All except three are brought in
on wheelchairs. Two have hands
that flutter like leashed doves:
trying to take off, but not
succeeding. One has a worry
doll of some sort on his lap.
Two slump slightly forward
and appear to fall asleep
for a few minutes at a time.
One asks where I am from
when I go to shake her hand
in greeting; then she tells me
I am from England— England.
One, when speaking, slurs
some of the ends of her lines.
A nurse or orderly sits discreetly
at the back of the room. All
are dressed comfortably,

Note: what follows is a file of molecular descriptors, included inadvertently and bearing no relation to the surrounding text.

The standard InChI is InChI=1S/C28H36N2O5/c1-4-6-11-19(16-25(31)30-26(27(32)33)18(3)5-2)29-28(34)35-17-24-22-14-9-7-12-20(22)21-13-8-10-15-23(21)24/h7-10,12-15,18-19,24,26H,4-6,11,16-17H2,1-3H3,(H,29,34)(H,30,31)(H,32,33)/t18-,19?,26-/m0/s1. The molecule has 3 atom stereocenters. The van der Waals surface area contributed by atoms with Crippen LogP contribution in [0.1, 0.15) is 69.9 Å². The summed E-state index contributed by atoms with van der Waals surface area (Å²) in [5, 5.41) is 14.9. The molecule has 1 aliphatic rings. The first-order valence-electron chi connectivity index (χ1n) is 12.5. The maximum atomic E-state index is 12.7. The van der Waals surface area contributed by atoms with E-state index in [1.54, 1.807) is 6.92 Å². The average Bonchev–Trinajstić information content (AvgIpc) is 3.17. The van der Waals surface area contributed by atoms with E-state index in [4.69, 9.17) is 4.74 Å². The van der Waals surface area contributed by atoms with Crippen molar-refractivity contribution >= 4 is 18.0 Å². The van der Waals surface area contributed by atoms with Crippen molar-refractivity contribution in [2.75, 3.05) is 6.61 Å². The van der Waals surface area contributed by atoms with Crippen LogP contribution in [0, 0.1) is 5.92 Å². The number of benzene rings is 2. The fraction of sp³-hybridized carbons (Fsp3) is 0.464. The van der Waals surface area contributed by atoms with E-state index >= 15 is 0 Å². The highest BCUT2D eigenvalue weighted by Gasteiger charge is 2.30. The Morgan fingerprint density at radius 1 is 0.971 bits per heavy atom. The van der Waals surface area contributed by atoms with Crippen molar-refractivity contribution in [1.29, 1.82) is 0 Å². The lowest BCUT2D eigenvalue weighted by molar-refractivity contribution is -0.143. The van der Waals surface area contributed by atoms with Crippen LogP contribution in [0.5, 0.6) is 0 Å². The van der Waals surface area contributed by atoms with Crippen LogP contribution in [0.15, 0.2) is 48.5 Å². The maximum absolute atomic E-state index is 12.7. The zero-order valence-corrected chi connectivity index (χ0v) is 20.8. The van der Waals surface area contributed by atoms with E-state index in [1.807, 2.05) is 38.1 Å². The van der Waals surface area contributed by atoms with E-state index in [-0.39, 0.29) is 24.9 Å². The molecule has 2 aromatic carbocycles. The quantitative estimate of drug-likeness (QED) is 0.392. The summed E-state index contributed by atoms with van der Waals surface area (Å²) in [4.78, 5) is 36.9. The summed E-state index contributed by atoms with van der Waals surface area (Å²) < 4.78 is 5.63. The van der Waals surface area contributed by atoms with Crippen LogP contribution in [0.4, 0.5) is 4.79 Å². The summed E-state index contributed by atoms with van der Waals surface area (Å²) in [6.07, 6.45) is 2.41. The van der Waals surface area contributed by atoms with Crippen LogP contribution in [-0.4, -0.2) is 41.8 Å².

as if they were about to go
play cards or sit in the garden
while having a cup of tea. I know
one of them, and that she at least
has family nearby; in her one-
bedroom flat, she is surrounded
by books and her favorite art.
Among them, on a Friday morning
in a room where a vase of white
flowers gleams on the grand piano
and leatherbound copies of National
Geographic line the shelves, I read
poems: on daughters, mothers, partners;
on phone calls from annoying insurance
agents; about the uncertain cargo
we push in front of us as we go,
telling ourselves there’s a bit of a ways
more, but how much more, we don’t know.
In response to Via Negativa: Old, blue.